‘Take away the stigma’: Democrats open up about their abortion experiences

Last updated on March 29, 2024

Democratic women candidates are leaning into a new political strategy: sharing their personal abortion stories.

Marilyn Lands’ bid to represent a Northern Alabama state House district was all about reproductive rights — and she spoke openly about a nonviable pregnancy that ended in abortion. The Democrat shocked even her own supporters when she crushed her Republican opponent in a special election on Tuesday by a whopping 25 points.

It was a gamble in a staunchly conservative state that paid off.

Lands is just one of a growing number of women in state legislatures from Arizona to Georgia who are choosing to speak openly about their own abortion experiences. It’s an emotional decision they say helps shape the abortion debate in personal terms and drives voters to the polls. It also marks a major shift in public consciousness as more women, including politicians, feel comfortable talking about a procedure that was often kept secret.

Democrats have capitalized on the Supreme Court’s unpopular 2022 ruling overturning abortion rights, winning referendums restoring reproductive rights even in deep red states and focusing on the issue to energize campaigns. Now they’re taking that messaging a step further by speaking directly of their own experiences.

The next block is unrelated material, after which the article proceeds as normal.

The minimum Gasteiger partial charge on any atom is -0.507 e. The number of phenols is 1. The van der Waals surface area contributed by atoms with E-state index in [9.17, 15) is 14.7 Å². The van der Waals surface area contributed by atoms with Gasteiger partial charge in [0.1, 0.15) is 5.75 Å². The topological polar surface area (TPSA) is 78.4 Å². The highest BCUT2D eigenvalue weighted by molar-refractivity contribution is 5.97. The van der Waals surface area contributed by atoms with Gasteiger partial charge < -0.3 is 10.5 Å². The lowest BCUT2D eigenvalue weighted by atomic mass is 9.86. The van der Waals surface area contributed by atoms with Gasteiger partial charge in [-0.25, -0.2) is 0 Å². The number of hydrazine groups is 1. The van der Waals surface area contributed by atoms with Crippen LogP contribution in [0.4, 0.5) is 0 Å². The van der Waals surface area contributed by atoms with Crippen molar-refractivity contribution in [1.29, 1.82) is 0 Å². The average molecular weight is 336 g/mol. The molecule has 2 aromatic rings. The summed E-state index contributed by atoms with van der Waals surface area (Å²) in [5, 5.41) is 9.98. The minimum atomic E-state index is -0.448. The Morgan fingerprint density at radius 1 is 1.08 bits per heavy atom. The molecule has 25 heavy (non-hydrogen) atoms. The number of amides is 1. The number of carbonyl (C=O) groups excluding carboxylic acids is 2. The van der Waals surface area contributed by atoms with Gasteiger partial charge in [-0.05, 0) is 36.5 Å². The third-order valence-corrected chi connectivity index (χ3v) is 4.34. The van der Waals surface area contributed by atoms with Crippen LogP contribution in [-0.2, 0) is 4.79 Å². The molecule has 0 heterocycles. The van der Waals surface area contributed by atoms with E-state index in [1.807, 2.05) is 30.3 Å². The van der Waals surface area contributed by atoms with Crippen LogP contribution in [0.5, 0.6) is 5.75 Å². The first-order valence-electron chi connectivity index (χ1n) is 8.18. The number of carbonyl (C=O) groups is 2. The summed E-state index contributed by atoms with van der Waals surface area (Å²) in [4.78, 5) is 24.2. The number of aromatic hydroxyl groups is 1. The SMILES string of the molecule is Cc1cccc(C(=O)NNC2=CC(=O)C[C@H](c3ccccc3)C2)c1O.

“I never really was conflicted about whether I should share the story or not,” Lands said in an interview. “It just felt like the right thing to do at this moment in time.”

Marilyn Lands’ bid to represent a Northern Alabama state House district was all about reproductive rights — and she spoke openly about a nonviable pregnancy that ended in abortion.

Last week, Arizona Rep. Eva Burch went viral for speaking on the state House floor about the obstacles she’s encountered trying to end a pregnancy.

“Any time you make something personal, it resonates,” said Democratic Legislative Campaign Committee President Heather Williams in an interview. “The storytelling is authentic and that is very meaningful.”

The Alabama election underscores Democrats’ success since the midterms with campaigning on abortion access — and party leaders are hopeful that Lands’ victory opens up a new frontier in the fight to gain ground in states where the GOP dominates. Lands ran for the seat in 2022 and lost by seven points.

“Clearly it can be an effective tactic,” said Alex Conant, a veteran Republican strategist. “It’s a way of making sure abortion is top of mind for voters when it is core to one of the candidates’ identities.”

Yet Conant cautioned against reading too much into a special election where turnout was miniscule. Just 5,965 ballots were cast in the district that includes parts of Huntsville and Madison, making up less than 2 percent of the electorate, according to the latest unofficial election results. Residents of the district are younger, more educated and make more money than the rest of the state.